An Avalanche of Parental Ache: Hannah Grieco on Editing (and Writing) About Parenthood
In Conversation with Kirsten Reneau for the Micro Podcast
Micro is a podcast for short but powerful writing. Each week features a few short pieces of fiction, creative nonfiction, and/or poetry read by the author. In the accompanying interview series, 5 Qs with Kirsten, Kirsten Reneau chats with a featured reader.
I don’t know many parents—or really people, for that matter, but maybe especially parents—who have not briefly wanted to be Hannah Grieco’s main character in “The Boots You Bought Me for Christmas.” In a single, breathless sentence, the reader is catapulted into a one-woman runaway scene. Taken down the highway and across the country, we learn both nothing and everything about the main character.
Grieco handles the specific details that make the world come alive, right alongside a rage and desire that feels universal. We are not privy to what happened before the narrator leaves, and we don’t need to know. Who hasn’t wanted to just go away and become someone new? Who hasn’t just wanted to be alone for a while, to learn how to come back to themselves?
Listen to Hannah Grieco read “The Boots You Bought Me for Christmas” on Micro.
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KR: This piece really does a beautiful job of form mimicking the subject matter. Just as the narrator is running away from this feeling of being trapped, the reader is sucked in and trapped by this one-paragraph, one-sentence essay. Did this piece originally start off that way, or was that format something you decided on later?
HG: It started as stream-of-conscious, an idea that kept nagging at me. I have written a lot of runaway pieces during this pandemic, but this one was short and so MAD. I didn’t even know what I was mad at! So I started writing an almost fantasy prose poem, with regular sentences. Then it turned into a little micro story, developing its own plot and a character outside of me. (It’s still autobiographical in certain ways, but far less so than I expected it to be when I started!) And the individual sentences seemed to fragment the piece—like they were slowing the story down. Speed bumps, maybe. I took out all those periods and just let the piece go.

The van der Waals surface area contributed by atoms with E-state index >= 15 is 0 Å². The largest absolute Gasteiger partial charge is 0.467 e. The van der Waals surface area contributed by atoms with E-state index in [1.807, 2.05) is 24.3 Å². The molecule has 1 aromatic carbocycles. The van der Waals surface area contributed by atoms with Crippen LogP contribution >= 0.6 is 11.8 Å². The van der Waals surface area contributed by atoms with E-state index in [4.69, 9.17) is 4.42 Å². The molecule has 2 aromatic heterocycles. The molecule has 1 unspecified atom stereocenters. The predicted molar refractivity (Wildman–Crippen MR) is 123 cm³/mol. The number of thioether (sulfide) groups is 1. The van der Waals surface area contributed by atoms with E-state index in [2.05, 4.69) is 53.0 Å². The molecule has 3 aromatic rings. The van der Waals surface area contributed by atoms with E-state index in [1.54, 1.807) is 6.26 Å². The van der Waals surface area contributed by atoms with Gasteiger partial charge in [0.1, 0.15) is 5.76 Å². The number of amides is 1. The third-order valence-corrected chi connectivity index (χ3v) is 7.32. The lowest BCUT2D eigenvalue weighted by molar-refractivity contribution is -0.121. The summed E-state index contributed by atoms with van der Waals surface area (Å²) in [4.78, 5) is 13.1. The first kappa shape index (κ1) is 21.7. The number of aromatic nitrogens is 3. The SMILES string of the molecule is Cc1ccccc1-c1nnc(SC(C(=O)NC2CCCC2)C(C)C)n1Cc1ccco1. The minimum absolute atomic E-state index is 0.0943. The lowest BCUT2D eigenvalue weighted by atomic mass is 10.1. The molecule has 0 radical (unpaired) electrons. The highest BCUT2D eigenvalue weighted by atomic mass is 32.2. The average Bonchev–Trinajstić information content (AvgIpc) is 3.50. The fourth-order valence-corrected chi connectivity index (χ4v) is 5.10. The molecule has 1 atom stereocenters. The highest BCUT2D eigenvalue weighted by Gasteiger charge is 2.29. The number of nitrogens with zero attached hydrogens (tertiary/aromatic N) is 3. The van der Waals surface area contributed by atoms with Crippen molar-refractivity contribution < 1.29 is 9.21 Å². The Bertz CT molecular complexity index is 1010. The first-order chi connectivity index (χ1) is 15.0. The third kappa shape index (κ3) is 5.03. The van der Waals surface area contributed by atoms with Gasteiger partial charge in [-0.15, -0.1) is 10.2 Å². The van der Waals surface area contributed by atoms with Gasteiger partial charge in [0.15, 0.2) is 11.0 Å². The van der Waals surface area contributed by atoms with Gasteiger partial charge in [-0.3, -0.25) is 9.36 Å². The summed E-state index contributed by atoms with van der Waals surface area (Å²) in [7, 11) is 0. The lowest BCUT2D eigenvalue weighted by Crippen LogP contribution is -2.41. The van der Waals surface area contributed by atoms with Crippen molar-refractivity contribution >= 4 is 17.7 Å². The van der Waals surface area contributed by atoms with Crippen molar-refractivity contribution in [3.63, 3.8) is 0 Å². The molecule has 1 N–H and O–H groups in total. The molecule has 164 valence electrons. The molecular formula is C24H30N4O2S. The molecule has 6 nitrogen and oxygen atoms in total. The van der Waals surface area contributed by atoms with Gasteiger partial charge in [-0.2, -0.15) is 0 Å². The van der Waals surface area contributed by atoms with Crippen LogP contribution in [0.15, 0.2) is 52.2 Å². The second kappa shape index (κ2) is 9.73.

KR: This piece is very internal while playing with form, something I have noticed in your other work as well (such as “Make Like a Tree and Leaf” and “My Love, if I wrote your Tinder profile”). Do you feel like you’re drawn to a form or style before the content, or does the content inform the style?
HG: Always the content first. The story. I don’t even think about form unless I’m stuck, and then I might try a hermit crab to get myself unstuck. But all of these prose pieces usually start with me being miserable about something and wanting to play with that idea, see what happens—especially in fiction. If I can’t find a real plot, it becomes a prose poem. If it becomes all about the language, the sound of it, it becomes a more traditional poem. And most of the time, at least lately, it goes in some weird new direction and just becomes a compulsive, forward-driving rant story. I guess that’s my form or style right now? Miserable, compulsive, maybe a tiny bit hopeful, rant stories?
KR: You recently edited a speculative anthology about parenting! Can you talk some about that process and what you gained from it?